Wednesday, May 6, 2009

How Spiritual are America’s Jews?

A recent study by Steven Cohen and Lawrence Hoffman is titled:

How Spiritual are America’s Jews?

There is a good summary of the study done by Ed Case and I won’t repeat it. You can read it here

Let’s turn to the key findings that relate to our work in interfaith outreach:

* Unlike young non-Jewish Americans, young Jewish Americans are more spiritual than their elders.

* Two growing populations that are more spiritual – Orthodox Jews and “Extended Jews by Choice.” This second group, Extended Jews by Choice, is made up of Converts, individuals who did not convert but identify as Jewish, and the Adult children of interfaith couples who identify as Jewish. The combination of these three distinct groups as a single group is problematic if you are working with each of them. However, for the purposes of the study, they do share some interesting characteristics.

* Extended Jews by Choice have a greater comfort with spirituality perhaps because of their greater exposure to Christianity – a religion that is significantly more comfortable with and accustomed to God talk

* Mainstream Judaism lacks words for spirituality and spiritual experiences.

* Jews want their rabbis to talk about God, afterlife, meaning of life, individual meaning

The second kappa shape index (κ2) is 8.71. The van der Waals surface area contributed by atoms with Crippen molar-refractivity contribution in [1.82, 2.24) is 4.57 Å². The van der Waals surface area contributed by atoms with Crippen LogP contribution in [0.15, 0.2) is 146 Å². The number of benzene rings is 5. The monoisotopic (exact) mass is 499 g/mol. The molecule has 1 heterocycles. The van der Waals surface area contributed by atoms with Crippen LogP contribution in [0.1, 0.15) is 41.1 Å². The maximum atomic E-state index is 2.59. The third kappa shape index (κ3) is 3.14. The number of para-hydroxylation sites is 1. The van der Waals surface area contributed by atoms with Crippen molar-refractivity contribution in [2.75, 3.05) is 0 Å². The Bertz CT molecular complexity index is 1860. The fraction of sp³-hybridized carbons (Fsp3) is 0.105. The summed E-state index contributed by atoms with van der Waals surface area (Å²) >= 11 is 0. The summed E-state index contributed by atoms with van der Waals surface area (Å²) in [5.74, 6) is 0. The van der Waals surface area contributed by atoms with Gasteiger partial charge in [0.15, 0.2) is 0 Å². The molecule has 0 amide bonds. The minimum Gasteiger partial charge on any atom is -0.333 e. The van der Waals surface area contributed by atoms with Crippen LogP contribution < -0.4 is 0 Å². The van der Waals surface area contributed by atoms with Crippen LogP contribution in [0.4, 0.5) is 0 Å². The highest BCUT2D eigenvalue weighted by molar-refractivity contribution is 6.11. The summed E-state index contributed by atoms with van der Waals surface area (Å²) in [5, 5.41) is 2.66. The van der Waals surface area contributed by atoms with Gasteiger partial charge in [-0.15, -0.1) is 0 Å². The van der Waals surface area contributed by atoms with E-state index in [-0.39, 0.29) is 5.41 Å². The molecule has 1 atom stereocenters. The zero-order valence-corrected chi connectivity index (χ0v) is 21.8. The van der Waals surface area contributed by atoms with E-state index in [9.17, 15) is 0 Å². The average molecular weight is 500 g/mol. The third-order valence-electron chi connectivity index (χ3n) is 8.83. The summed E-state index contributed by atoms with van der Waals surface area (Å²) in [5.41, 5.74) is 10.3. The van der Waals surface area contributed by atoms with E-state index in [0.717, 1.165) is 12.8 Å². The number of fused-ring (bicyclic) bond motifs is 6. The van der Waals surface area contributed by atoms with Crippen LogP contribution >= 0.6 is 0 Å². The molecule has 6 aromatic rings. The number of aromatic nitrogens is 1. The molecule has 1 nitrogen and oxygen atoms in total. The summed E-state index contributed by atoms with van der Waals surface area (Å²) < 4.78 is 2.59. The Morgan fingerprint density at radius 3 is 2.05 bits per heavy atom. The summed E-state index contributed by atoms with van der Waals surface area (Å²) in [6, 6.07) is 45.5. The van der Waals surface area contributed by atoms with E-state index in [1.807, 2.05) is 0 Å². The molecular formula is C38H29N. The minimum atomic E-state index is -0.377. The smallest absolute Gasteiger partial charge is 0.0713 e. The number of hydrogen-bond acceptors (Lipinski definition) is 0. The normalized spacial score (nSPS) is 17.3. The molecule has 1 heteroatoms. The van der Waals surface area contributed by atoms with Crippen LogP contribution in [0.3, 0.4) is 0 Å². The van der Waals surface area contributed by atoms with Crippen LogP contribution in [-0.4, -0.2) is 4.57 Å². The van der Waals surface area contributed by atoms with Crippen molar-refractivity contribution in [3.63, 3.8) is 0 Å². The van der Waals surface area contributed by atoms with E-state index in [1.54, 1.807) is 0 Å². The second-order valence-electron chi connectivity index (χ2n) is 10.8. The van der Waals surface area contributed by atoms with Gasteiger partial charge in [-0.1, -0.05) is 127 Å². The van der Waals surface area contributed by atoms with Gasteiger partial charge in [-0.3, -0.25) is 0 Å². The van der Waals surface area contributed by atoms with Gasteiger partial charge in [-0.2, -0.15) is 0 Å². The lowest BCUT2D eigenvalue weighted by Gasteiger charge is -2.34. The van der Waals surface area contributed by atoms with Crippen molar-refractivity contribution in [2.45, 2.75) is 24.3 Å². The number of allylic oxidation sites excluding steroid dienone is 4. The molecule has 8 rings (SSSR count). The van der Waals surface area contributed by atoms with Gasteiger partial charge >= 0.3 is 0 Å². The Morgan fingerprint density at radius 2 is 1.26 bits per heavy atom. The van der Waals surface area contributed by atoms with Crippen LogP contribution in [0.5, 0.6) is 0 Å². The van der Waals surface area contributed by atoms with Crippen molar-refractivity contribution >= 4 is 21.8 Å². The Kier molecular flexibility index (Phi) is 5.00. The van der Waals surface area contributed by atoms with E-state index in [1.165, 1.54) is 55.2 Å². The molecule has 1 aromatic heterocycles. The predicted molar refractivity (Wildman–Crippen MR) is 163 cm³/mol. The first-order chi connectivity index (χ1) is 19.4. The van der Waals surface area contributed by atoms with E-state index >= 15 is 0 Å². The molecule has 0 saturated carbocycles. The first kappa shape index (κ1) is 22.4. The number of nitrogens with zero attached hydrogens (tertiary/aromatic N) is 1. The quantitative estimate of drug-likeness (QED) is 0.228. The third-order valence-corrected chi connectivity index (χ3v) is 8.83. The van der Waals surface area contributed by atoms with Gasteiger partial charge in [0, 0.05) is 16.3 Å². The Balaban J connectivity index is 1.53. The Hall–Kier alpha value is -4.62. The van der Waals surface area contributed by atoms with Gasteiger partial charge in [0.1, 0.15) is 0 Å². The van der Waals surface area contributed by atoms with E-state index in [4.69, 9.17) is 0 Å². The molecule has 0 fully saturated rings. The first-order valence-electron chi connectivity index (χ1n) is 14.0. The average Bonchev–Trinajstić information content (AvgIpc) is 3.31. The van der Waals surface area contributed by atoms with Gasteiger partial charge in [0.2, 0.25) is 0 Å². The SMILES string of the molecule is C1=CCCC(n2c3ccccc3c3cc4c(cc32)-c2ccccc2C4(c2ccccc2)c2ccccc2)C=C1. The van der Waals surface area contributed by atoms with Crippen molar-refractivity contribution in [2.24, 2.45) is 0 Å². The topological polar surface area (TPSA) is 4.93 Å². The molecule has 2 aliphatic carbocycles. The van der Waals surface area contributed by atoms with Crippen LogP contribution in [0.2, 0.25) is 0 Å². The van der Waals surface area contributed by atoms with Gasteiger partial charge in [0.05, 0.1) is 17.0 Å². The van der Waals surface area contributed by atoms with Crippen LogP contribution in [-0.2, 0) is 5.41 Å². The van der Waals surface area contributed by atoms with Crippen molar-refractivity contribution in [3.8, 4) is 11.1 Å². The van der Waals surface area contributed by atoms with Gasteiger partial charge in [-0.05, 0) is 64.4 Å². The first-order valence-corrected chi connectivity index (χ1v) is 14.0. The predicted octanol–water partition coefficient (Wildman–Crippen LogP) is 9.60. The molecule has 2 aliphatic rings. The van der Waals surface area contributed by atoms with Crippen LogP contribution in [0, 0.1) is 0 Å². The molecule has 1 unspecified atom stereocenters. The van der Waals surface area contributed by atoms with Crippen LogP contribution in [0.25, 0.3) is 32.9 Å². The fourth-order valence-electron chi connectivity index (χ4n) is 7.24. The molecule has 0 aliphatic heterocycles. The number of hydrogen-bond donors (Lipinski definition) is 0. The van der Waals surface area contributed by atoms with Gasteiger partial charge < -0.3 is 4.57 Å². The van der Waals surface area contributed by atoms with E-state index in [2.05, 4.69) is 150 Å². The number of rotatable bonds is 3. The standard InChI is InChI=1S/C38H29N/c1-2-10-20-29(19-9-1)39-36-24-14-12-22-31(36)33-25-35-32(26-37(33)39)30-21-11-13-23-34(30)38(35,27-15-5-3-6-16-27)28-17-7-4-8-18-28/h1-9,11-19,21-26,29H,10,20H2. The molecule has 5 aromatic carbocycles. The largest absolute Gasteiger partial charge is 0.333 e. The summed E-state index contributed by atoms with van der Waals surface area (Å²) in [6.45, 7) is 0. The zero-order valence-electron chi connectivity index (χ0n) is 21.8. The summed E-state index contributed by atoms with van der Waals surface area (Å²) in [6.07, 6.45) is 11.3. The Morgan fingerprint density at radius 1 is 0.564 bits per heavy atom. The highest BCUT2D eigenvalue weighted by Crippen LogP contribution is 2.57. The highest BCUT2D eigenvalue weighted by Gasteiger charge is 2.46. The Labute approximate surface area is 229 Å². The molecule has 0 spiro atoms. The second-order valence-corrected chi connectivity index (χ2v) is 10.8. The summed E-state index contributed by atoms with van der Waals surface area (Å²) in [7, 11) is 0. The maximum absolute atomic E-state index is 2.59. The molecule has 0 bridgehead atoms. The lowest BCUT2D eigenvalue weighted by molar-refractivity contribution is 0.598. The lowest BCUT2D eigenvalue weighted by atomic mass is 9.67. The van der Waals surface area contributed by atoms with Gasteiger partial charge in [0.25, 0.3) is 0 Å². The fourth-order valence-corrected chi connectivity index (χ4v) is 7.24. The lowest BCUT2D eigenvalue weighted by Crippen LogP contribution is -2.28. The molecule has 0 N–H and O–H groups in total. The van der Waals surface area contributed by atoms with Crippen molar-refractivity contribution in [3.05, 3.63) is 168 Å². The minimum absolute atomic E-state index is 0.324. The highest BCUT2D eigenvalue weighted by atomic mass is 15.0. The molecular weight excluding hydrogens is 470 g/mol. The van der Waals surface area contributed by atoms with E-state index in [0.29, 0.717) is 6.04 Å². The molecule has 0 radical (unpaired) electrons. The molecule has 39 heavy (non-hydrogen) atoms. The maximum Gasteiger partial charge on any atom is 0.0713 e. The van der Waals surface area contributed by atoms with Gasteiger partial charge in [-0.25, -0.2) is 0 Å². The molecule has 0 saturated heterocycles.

What can we add to these conclusions from our own experience? We must ask, what does Orthodox Judaism have that we can learn from?

* Orthodox Judaism has spiritual words & comfort with God talk.

* Orthodox Judaism is not focused on pediatric Judaism but continues Jewish education through life with increasingly sophisticated views of the meaning of life and the role of human beings.

* Reflecting on the Interfaith component:

A growing segment of our population, interfaith families, want to learn more about the spiritual aspect of Jewish life as they consider how they will choose to live. We can and must engage them at a sophisticated, adult level. We are overly focused on educating the children at the risk of ignoring the needs of the adults. When we fail to reach out to people as individuals we give the impression that we only want their children. We need to value every human life beyond a person’s capacity to have babies.

Additionally, we must let Jews and non-Jews see that Judaism can have personal meaning for those who seek a life of the soul/spirit. Jews do have a God concept; in fact, a very interesting and complex array of God concepts. Jews do have ideas about the afterlife, reincarnation, resurrection, heaven – as well as acceptance of those who believe there is no afterlife, no heaven, no resurrection. As a Jew, you can believe pretty much anything and still fit within the diverse teachings of the rabbis. We do no interpret the bible literally and Judaism expects you to bring your brain to the discussion.

We have a lot to offer when we choose to provide adult education to individuals who did not receive a Jewish education as a child – whether they are Jewish or not.